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Anti-social behaviour

What is anti-social behaviour (ASB)?

Anti-social behaviour covers an extensive range of unacceptable actions that affect the lives of many people on a daily basis.  Other terms such as harassment, nuisance and disorder are also used to describe this type of behaviour.  It can often leave victims feeling helpless, anxious and with a seriously reduced quality of life. 

ASB is defined as "Behaviour by a person which causes or is likely to cause harassment, alarm or distress to one or more persons not of the same household".  (As amended in the Anti-social Behaviour, Crime and Policing Act 2014).

Examples of behaviour that could be defined as 'anti-social' are (this is not an exhaustive list but some examples):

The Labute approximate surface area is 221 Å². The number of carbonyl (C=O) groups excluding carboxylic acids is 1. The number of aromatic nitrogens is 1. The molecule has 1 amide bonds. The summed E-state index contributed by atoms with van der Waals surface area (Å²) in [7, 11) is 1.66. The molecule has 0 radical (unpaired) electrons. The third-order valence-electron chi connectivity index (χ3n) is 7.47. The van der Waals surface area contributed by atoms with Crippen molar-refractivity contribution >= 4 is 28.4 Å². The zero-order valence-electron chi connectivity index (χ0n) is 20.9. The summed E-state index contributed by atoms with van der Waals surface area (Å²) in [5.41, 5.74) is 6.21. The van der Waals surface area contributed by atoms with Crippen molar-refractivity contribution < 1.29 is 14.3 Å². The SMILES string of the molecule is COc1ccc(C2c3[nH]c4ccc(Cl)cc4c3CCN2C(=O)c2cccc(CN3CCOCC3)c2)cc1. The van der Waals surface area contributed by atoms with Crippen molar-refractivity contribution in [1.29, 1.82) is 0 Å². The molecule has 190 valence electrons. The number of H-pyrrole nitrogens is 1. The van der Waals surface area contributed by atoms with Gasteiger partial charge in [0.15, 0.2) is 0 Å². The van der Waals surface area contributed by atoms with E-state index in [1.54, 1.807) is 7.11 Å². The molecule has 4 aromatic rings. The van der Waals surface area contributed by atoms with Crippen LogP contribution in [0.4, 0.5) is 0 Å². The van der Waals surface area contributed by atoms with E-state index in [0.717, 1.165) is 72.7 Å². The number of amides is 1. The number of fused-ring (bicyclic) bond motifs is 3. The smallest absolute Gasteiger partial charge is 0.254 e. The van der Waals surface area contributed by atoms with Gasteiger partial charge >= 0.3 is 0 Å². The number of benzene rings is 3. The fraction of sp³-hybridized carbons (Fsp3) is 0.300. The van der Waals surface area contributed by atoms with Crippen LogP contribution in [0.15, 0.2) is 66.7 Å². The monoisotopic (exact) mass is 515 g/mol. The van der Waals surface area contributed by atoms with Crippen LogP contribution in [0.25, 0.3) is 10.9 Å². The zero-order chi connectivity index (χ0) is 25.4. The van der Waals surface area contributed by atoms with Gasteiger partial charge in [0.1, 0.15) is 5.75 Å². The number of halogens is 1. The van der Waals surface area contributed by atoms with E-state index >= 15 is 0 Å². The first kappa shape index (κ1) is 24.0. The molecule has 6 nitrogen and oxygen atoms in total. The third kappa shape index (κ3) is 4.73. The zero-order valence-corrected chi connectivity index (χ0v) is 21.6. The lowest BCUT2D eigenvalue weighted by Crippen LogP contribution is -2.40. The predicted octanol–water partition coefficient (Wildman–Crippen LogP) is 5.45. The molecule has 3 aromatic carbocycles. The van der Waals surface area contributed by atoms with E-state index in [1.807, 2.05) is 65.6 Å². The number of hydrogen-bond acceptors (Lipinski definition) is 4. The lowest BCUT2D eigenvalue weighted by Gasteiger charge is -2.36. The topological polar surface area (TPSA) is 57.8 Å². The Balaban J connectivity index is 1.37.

• Rowdy, nuisance or inconsiderate behaviour

  • Vehicle nuisance/inappropriate use

  • Littering/drugs paraphernalia

  • Trespass

  • Street drinking

  • Noise pollution

  • Aggressive begging/vagrancy

  • Fireworks

  • Drug and alcohol misuse

  • Harassment

  • Homophobic behaviour

  • Threatening behaviour

  • Vandalism and graffiti

  • Abandoned vehicle (not stolen)

 

What is not anti-social behaviour?

Behaviour that annoys one person may not annoy someone else.  With each individual case we will consider whether certain incidents are anti-social behaviour.

Examples of when we do not generally take action are:

  • The sound of children playing or a baby crying

  • Minor personal disputes and differences

  • Everyday living noises, such as flushing toilets and closing doors

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Updated: 20 Apr 2017
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